Apple is leaving a lot of room to maneuver in the smartphone and tablets battle. Yes Apple has the advantages of both first-to-market and huge number of phone apps lead over its rivals. But here are three reports which suggest that there are openings for rivals.
Basic unit cost mean huge margins for Apple but pricing room for others in tablet space:
Some wonder how much money Apple can make with the iPad. Obviously the higher end models are usually more profitable for Apple, and the iPad is no exception. I’ve done some quick and dirty research with OEM suppliers and whipped up some estimates. The high-end iPad model with 3G and 64 GB of storage will retail at $829 and produce a profit of $455 for Apple (and retailers), while the low-end iPad model with 16GB of storage (and no 3G) will retail at $499 and bring a profit of $213.
Now the netbook and iPad clone retailers who are used to much tighter margins have big head room here. But vendors that have a big OS cost [think Microsoft Phone 7 after the launch discounts] may have less to show for it.
The problem of AT&T bandwidth choking off iPhone and potentially iPad users:
AT&T has stumbled into a quagmire. When it secured exclusive rights to support Apple’s iPhone on its wireless network in June 2007, investors hailed the deal as a masterstroke. Here was stodgy, safe AT&T positioning itself to gulp profits from a cutting-edge technology. But AT&T and Apple vastly underestimated the iPhone’s appeal. At launch, Real Steve Jobs said he’d be happy if the device could grab 1% of the global cell-phone market, or about 10 million units for 2008. Instead, Apple has sold at least 42.4 million—25.1 million in 2009 alone, 14% of the global smartphone market. AT&T, which markets the iPhone in the U.S., simply can’t handle the traffic.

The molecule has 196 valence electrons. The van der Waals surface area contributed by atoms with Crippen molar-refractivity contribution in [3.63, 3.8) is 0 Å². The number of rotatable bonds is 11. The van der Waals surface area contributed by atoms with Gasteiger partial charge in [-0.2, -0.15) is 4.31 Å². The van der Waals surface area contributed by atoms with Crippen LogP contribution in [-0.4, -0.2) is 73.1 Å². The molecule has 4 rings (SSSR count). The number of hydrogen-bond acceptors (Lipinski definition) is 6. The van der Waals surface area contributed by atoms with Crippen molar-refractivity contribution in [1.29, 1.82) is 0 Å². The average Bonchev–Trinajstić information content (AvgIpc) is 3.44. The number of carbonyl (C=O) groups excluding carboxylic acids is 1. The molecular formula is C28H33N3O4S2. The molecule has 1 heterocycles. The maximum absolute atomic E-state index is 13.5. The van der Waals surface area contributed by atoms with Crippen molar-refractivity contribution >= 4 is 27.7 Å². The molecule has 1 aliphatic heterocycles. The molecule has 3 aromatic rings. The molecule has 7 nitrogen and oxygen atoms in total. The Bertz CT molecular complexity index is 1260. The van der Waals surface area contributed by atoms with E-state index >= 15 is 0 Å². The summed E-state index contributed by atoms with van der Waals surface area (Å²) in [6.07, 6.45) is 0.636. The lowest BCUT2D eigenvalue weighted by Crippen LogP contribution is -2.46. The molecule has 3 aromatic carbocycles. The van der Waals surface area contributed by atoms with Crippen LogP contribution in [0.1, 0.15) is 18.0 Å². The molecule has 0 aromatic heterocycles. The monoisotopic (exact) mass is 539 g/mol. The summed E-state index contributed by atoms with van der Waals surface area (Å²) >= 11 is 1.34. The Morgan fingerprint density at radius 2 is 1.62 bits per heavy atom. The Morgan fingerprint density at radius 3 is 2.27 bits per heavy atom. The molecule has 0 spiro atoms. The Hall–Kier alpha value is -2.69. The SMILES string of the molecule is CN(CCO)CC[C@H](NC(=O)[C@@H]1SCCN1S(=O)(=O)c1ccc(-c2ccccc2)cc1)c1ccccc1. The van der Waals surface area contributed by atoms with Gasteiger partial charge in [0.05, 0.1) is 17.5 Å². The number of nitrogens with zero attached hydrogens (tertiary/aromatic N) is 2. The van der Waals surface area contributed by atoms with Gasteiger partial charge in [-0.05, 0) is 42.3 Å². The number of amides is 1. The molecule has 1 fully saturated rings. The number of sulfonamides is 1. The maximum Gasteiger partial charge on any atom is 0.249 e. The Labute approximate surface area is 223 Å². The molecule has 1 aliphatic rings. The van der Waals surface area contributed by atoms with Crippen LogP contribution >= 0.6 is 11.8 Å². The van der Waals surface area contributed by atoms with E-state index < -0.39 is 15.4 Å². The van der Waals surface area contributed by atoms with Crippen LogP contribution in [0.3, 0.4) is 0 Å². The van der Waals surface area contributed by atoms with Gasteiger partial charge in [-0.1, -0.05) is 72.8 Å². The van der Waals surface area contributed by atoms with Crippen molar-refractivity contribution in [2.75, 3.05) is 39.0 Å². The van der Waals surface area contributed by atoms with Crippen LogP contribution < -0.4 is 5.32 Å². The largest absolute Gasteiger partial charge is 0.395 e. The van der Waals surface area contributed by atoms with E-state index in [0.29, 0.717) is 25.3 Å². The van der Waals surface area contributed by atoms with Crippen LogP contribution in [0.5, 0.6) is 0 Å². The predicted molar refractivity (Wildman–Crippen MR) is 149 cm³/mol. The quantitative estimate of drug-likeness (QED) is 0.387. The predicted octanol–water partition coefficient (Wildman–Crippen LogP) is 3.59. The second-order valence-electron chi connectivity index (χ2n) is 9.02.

This is a pervasive problem that only the launching of 4G and LTE network upgrades and charging pig-users [10% of users hog 70%++ of all you can eat” bandwidth].
Self defeating policy on what can run on iPhone and iPad [no Flash] drives developers to other platforms:
Apple’s SDK and iTunes App Store rules have prohibited apps that exploit certain iPhone features, such as global UI enhancements (e.g., copy and paste), video recording and streaming, multimedia SMS, Bluetooth file sharing, Internet tethering, and background processing. Apple also blocks apps that don’t fit its vision for iPhone usability, including podcasting, direct GPS access, and competing e-mail and Web browser clients.
Having Steve Jobs genius feel for what will sail in electronic market, has its downside – some non-trivial management burdens.
So just as in the first PC-personal Computer and then the first GUI for PCs with Lisa, Steve Jobs has shown a knack to incur deep, self-inflicted stab wounds on Apple sometimes thwarting the company’s longterm success. The petty battle against Adobe’s Flash and the over-reliance on AT&T appear to just a few telling examples.